Issues and Limitations on Measuring Building’s Transfer Function (sent).pdf (669.72 kB)
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Issues and limitations on measuring building’s transfer function

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conference contribution
posted on 04.02.2013, 13:42 by Jorge D'Avillez, Matthew FrostMatthew Frost, Steve Cawser, Paul FlemingPaul Fleming, Ashraf El-HamalawiAshraf El-Hamalawi, Paul Shields, C. Skinner
In the planning stages for new buildings or transit systems, the effects of railway induced ground-borne vibration need to be considered. The propagation of vibration from the ground to a receiving room is a complex problem. It is common practise, within vibration assessment, for the buildings vibration response to be acquired empirically by ether measuring the response of the building in question via an impact method, measuring the response on an equivalent type of building, or using pre existing published data (from the 70s and 80s) to derive a ground to building transfer functions. This paper compares, as a method of evaluating a building transfer function, impact method with actual rail pass-bys and recently collected response with published generalised response curves. The results presented suggests that, when using the impact method excitation process (point source), the distance of impact location to the building foundation is critical, drastically affecting the resulting transfer function. In addition when using train pass-bys as the excitation process, train length is shown to have an influence on the transfer function assessed. The pre-published data are also shown to have limitations for more recent types of construction.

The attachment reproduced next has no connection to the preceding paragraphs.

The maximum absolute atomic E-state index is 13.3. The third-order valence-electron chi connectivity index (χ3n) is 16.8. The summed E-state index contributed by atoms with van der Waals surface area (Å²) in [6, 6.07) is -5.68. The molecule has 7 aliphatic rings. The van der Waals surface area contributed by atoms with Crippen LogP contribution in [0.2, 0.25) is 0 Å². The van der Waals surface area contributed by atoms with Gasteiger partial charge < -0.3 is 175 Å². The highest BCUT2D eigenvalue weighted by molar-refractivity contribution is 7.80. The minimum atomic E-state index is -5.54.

History

School

  • Architecture, Building and Civil Engineering

Citation

D'AVILLEZ, J. ... et al, 2012. Issues and limitations on measuring building’s transfer function. Presented at ICEM15: the 15th International Conference on Experimental Mechanics, 22nd-27th July 2012, Porto Portugal.

Publisher

European Society for Experimental Mechanics

Version

AM (Accepted Manuscript)

Publication date

2012

Notes

This is a conference paper.

Language

en